The millions of dollars lost by the tropical fruit industry each year to infestations of fruit fly will be reduced with the establishment of a network of fruit fly experts in South-East Asia.
The final in a series of three workshops to train government agricultural officers and plant quarantine personnel has now been scheduled for March 2006 in Bangkok, Thailand. The workshops have been coordinated through the support of theĀ APEC Agricultural Technology Cooperation Working Group operating under the auspices of the ASEAN Plant Health Cooperation Network.
At the first two workshops in Malaysia, participants were trained in methods of collecting, identifying and preserving fruit flies in their local areas and were then able to compare these with collected fruit fly specimens. The final workshop in Thailand will teach participants how to use the fruit fly information they have obtained to build national databases and share this at a regional level.
The fruit fly information network will share details on where certain species of fruit fly are active, pool information on measures that have been effective in controlling the spread of fruit fly species and help to determine where quarantine bans may or may not be effective.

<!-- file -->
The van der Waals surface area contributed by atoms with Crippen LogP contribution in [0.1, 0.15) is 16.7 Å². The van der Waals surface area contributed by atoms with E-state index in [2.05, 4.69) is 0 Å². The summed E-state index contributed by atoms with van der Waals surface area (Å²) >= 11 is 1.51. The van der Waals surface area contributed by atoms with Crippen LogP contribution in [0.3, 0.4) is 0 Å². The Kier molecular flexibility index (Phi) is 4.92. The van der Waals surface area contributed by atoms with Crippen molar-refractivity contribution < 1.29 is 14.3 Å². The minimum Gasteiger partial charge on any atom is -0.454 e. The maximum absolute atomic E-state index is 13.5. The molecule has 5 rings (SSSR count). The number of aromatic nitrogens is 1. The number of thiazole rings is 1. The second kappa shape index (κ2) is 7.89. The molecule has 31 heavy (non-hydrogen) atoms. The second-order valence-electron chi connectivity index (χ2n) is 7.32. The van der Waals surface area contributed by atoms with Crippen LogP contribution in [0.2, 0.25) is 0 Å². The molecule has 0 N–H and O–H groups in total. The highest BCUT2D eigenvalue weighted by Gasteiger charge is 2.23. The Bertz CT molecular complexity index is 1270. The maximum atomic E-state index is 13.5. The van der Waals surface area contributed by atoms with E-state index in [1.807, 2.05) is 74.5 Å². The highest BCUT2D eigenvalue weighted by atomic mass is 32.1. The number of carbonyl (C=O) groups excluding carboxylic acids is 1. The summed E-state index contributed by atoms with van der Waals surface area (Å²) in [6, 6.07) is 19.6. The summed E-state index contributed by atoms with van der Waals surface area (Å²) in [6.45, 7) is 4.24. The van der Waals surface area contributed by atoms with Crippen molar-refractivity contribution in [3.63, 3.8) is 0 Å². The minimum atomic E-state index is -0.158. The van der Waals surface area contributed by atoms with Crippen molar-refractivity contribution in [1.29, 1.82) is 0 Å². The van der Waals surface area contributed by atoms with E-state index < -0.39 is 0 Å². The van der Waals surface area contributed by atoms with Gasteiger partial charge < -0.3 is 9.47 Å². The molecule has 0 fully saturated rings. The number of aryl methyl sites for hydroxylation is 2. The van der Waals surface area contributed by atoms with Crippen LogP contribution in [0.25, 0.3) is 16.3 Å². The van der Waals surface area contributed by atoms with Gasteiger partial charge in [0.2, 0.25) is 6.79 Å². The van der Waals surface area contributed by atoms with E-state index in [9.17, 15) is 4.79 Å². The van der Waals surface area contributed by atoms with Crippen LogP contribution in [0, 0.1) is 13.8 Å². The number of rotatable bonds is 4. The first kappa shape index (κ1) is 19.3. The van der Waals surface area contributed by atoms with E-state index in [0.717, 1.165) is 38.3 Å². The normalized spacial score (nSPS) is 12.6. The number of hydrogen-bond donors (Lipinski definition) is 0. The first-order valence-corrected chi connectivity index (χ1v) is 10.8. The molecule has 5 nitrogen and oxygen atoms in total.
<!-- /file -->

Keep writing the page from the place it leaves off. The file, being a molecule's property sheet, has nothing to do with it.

Director of the Regional Office of the International Centre for the Management of Pest Fruit Flies in Malaysia, Ms Asna Booty, said the information sharing network will be a significant milestone for overcoming the damage caused by the fruit fly.
"The fruit fly workshops are developing a network of fruit fly experts around the region who are able to exchange vital information to deal with the fruit fly menace," Ms Booty said.
"It is our hope that as people in the region learn more about how to control fruit flies this issue will no longer be considered as too difficult for most entomologists to tackle.
"Many APEC Member Economies are capitalizing on the rising demand for tropical fruits and vegetables in export markets but this is being threatened by fruit fly attack.
"Unless a more coordinated approach is taken to control this pest several economies may be tempted to implement stringent quarantine bans. Closing borders to the movement of exotic fruits and vegetables would harm many thousands of small producers and traders so we must seek a solution through collective effort.
"To ensure any new controls on the spread of fruit fly do not undermine trade, workshop participants are also being trained to implement fruit fly control rules that conform to quarantine negotiations under the Sanitary and Phytosanitary provisions of the World Trade Agreement."
Conducted by the International Centre for Management of Pest Fruit Flies at Griffith University Australia, the series of workshops are being funded by AusAID. Participants from the APEC Member Economies of Australia, Brunei, Indonesia, Malaysia, the Philippines, Singapore, Thailand, and Viet Nam together with non-APEC ASEAN Members are attending the workshops.